When we started, we were operating within the framework that already exists, talking about issues such as after-school programming, smaller class sizes and better disciplinary procedures. Those topics are pre-determined, someone else’s ecosystem. We were pushed to break free from that model.

Once we got going and it was time to share out, everyone contributed such wonderful ideas, all rooted in love and holistic practices, many of them leveraging community assets that already exist in any given community aren’t necessarily leveraged appropriately.

Attendees at the Reimagining Education Millennial Symposium in New Orleans.

We came back to the group with a vision to create holistic practices that address multi-generational opportunities to learn within the schools; design workforce opportunities by building partnerships within the school setting; intentionally utilize local vendors to support the school’s surrounding economy; and provide yoga and learning centers for parents within the school to access higher learning.

It was hard to build a different vocabulary to describe what’s possible for us because we had to learn to unlearn and reimagine the endless possibilities we can create. After all, can’t we fight for students within traditional systems and expand opportunities for families that choose to do something different?

Building a new vocabulary meant we had to move beyond the polarizing language that defines the debate as charter versus traditional schools. We realized that the schools we were creating were not available at scale, and some school leaders who were present were already stepping outside of the box to meet their students’ needs.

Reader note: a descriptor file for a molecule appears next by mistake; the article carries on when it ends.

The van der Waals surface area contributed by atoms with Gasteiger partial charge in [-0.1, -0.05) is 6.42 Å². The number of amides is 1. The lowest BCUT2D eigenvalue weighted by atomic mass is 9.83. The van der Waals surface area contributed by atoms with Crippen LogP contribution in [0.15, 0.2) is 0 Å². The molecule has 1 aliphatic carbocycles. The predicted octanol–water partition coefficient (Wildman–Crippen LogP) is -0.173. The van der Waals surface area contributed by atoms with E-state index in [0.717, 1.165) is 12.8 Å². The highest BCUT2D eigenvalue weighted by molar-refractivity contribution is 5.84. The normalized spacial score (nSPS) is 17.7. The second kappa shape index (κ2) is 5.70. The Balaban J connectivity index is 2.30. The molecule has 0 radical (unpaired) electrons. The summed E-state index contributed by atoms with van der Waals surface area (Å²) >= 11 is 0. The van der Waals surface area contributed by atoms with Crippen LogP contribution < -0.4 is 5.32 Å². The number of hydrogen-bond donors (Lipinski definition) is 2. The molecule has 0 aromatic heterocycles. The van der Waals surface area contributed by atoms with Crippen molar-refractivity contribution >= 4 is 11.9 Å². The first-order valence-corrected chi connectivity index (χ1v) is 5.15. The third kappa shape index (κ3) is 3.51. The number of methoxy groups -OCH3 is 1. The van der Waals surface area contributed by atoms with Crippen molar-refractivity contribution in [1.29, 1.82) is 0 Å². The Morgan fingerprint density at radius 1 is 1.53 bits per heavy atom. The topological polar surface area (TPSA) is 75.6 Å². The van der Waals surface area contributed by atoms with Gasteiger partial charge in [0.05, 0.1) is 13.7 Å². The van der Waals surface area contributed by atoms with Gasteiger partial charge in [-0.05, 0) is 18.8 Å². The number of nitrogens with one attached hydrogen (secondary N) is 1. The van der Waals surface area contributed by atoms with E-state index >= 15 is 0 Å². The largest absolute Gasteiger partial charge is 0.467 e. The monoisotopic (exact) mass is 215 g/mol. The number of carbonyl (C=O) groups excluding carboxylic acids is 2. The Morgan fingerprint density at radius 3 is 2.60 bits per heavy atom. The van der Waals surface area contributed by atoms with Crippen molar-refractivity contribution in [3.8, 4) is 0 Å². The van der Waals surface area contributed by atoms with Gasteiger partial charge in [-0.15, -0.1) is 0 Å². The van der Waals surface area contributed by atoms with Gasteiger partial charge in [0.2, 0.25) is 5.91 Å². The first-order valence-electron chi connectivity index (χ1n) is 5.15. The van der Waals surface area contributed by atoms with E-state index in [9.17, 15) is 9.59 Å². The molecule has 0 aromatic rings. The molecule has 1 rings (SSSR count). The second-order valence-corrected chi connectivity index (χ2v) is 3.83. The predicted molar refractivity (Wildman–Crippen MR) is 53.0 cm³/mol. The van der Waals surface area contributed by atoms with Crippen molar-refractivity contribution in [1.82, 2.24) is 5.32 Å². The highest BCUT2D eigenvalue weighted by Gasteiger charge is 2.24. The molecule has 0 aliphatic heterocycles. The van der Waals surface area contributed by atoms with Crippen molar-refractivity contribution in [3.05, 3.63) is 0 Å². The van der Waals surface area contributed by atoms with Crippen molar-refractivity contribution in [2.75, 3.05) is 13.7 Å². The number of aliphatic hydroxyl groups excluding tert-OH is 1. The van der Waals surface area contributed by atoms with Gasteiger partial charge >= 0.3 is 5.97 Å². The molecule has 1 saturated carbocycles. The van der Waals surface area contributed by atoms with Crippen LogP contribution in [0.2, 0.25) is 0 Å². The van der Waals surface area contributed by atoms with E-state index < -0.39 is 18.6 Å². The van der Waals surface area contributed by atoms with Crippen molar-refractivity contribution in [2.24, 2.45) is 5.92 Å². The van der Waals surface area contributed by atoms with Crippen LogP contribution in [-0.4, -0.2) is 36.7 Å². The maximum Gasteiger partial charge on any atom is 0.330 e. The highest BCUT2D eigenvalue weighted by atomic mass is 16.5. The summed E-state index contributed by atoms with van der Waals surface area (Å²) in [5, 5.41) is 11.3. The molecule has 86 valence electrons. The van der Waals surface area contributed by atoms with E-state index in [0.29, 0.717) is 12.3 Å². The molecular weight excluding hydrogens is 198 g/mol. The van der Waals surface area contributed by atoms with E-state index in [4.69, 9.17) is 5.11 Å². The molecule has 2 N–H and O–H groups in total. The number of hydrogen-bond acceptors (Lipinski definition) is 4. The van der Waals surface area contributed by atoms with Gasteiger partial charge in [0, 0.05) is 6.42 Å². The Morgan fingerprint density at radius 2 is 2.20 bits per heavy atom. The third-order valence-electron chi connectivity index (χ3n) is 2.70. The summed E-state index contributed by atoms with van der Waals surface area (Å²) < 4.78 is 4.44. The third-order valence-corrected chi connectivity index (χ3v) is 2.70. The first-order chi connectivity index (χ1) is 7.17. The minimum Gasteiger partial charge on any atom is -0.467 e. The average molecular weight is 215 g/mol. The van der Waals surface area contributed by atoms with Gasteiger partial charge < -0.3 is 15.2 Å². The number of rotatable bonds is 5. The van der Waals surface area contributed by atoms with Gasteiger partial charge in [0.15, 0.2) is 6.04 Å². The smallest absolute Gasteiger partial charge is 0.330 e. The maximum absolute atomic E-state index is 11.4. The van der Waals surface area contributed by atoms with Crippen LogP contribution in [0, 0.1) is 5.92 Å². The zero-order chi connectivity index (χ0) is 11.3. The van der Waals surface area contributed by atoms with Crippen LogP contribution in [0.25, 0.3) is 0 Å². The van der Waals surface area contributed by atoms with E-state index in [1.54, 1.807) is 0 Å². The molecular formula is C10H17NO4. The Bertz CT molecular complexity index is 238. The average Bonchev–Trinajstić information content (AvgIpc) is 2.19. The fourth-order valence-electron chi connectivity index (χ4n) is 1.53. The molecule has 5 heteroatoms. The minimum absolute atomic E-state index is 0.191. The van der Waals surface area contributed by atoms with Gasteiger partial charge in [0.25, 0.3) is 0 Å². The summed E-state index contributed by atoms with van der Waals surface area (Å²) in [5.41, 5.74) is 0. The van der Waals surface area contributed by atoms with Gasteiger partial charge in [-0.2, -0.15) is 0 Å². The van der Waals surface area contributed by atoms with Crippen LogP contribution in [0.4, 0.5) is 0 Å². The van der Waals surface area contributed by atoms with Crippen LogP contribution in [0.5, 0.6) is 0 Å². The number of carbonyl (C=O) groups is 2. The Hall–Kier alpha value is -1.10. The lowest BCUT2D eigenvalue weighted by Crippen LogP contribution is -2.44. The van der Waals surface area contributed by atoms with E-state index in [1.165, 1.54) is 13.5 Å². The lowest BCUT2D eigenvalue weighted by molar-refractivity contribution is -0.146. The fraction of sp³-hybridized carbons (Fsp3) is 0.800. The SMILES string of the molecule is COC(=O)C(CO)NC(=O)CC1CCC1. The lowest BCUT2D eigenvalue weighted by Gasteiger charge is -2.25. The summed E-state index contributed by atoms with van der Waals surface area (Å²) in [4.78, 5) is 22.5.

As we change up the vocabulary, we need to do a better job describing the different variations of school choice and describing how Black families have always sought different options for their children and need to continue to be resourced to create/decide the learning that’s best for their children. If that option doesn’t exist, it just means we need more leaders to create the space for what’s possible.

As an educator and entrepreneur, my dream is to see Black business owners get more involved in education. I’d love for entrepreneurs to create incubator pipelines that expose Black kids to entrepreneurship while helping them to develop business skills like financial literacy, negotiation, cash flow, and the ins and outs of buying power. So many jobs today want candidates with an “entrepreneurial spirit,” but how many of our kids are we preparing for this type of workforce? How can we partner with business owners and skilled professionals to strengthen our ecosystem within the community? Like Zaila and her parents, how can we engage with the choice movement to create more wins that truly center our children’s needs and help them to excel?

When we begin to draw outside the lines and see choice as power, we can be liberated from the many barriers that hold us back from high-quality learning.

Kristen Smith is a former educator, entrepreneur, and a 2021 National Voices Fellow at 50CAN.




National nonprofit dedicated to advancing universal K-12 educational choice as the best pathway to successful lives and a stronger society.